Matt McIrvin's Steam-Operated World of Yesteryear

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Tim Lambert summarizes a pretty amazing series of events:
In 1987 Zhang JianDong published a study linking chromium-6 in drinking water to cancer. In 1997 he published a new study retracting his findings --- further analysis showed that the chromium-6 wasn't to blame. All part of the normal progress of science you would think. Except for a few small things.

1. Zhang did not write the 1997 retraction published under his name.

2. Zhang did not agree with the conclusions of the 1997 study.

3. The 1997 study was actually written by consultants from ChemRisk hired by PG&E. And PG&E was being sued for contaminating drinking water with chromium-6.[...]
It goes on; Revere of Effect Measure details how Zhang's name ended up on the paper. The suit happens to be the one made famous in the movie Erin Brockovich, and the fraudulently published retraction continues to have influence through the chain of subsequent citations in the scientific and popular literature. All I can say is "wow".

The story is apparently told in detail in an article in the news pages of the Wall Street Journal, which remain more or less distinct from the clown show on the editorial pages.

Update: "Chromium-6" changed to "chromium(VI)" in the headline for chemical correctness. It's not an isotope; it's an oxidation number.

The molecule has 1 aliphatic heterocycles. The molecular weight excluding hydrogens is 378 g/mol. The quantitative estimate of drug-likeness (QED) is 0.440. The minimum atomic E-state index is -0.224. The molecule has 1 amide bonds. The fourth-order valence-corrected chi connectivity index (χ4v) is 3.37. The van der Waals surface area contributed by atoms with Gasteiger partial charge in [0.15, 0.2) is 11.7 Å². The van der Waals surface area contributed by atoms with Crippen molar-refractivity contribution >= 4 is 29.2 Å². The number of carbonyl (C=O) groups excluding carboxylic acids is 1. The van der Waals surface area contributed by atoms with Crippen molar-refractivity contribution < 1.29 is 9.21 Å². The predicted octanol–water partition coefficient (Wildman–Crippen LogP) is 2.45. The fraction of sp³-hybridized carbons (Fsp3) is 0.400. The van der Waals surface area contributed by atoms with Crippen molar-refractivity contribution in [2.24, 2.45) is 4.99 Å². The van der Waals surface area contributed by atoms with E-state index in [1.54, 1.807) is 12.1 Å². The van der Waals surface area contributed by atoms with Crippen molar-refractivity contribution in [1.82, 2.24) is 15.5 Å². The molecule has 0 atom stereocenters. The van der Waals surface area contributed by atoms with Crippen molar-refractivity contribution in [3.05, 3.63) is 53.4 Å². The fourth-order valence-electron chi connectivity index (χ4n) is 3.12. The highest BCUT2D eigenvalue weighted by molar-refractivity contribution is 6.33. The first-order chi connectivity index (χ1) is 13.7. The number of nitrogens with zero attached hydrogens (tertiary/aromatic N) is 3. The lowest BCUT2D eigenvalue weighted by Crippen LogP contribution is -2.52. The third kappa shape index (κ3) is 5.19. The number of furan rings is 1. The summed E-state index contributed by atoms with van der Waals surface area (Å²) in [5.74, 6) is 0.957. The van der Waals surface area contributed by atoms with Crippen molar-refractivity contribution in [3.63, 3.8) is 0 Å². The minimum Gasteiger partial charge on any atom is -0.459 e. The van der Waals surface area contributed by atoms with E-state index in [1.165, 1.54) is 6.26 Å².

Some googling on ChemRisk and Dennis Paustenbach turned up this. There's some scary stuff in there.
Paustenbach was appointed by the Bush administration to CDC's National Center for Environmental Health, an advisory committee which reviews research and makes suggestions on a range of public health policy issues.
In March 2003, Paustenbach began publishing the Journal of Children's Health. Until recently this journal included corporate lawyers on its editorial board; it still includes a number of corporate consultants.

Just to be clear, I don't believe that interested parties should be automatically disqualified from contributing to the scientific literature on this stuff. For all I know, chromium-6 really isn't a human carcinogen. But when you've shown a willingness to make it appear that a proponent of the cancer link has recanted when nothing of the sort has happened, that ought to ring alarm bells.

What's "Chromium-6"? That sounds like an awfully light isotope.

It does, doesn't it? I can picture a nucleus with 20-some-odd protons and 15-20 anti-neutrons, which are sort of like neutrons except they have negative mass instead of positive.

But I think that's probably not it.

I guess it's hexavalent chromium? Now to explain Ice-9 ...

You're right; it ought to be "chromium VI". Everyone's going by the WSJ article's notation but I should probably change the headline.

"Ice-nine" was a clever play on physical chemists' similar use of Roman numerals to indicate different phases on a phase diagram. There actually is an ice IX but it doesn't have the properties Vonnegut said it did.